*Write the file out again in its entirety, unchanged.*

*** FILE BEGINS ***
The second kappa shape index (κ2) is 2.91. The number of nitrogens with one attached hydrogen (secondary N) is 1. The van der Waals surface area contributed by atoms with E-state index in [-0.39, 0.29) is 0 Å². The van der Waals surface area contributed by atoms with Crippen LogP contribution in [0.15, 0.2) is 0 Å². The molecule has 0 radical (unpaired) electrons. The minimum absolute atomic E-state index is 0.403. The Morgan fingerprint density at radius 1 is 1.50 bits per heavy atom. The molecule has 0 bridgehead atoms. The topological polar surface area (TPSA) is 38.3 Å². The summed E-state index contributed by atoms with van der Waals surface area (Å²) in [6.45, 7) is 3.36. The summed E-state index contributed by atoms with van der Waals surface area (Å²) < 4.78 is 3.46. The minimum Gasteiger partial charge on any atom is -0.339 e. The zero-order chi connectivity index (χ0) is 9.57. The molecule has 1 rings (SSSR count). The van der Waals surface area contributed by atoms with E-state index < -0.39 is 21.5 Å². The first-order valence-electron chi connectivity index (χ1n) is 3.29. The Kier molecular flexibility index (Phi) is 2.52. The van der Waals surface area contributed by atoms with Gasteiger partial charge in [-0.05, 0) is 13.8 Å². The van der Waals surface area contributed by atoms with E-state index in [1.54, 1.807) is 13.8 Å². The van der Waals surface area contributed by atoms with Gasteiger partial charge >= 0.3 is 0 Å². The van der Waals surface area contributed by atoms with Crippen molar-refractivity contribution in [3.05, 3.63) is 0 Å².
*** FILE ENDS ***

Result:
The second kappa shape index (κ2) is 2.91. The number of nitrogens with one attached hydrogen (secondary N) is 1. The van der Waals surface area contributed by atoms with E-state index in [-0.39, 0.29) is 0 Å². The van der Waals surface area contributed by atoms with Crippen LogP contribution in [0.15, 0.2) is 0 Å². The molecule has 0 radical (unpaired) electrons. The minimum absolute atomic E-state index is 0.403. The Morgan fingerprint density at radius 1 is 1.50 bits per heavy atom. The molecule has 0 bridgehead atoms. The topological polar surface area (TPSA) is 38.3 Å². The summed E-state index contributed by atoms with van der Waals surface area (Å²) in [6.45, 7) is 3.36. The summed E-state index contributed by atoms with van der Waals surface area (Å²) < 4.78 is 3.46. The minimum Gasteiger partial charge on any atom is -0.339 e. The zero-order chi connectivity index (χ0) is 9.57. The molecule has 1 rings (SSSR count). The van der Waals surface area contributed by atoms with E-state index < -0.39 is 21.5 Å². The first-order valence-electron chi connectivity index (χ1n) is 3.29. The Kier molecular flexibility index (Phi) is 2.52. The van der Waals surface area contributed by atoms with Gasteiger partial charge in [-0.05, 0) is 13.8 Å². The van der Waals surface area contributed by atoms with E-state index in [1.54, 1.807) is 13.8 Å². The van der Waals surface area contributed by atoms with Gasteiger partial charge >= 0.3 is 0 Å². The van der Waals surface area contributed by atoms with Crippen molar-refractivity contribution in [3.05, 3.63) is 0 Å².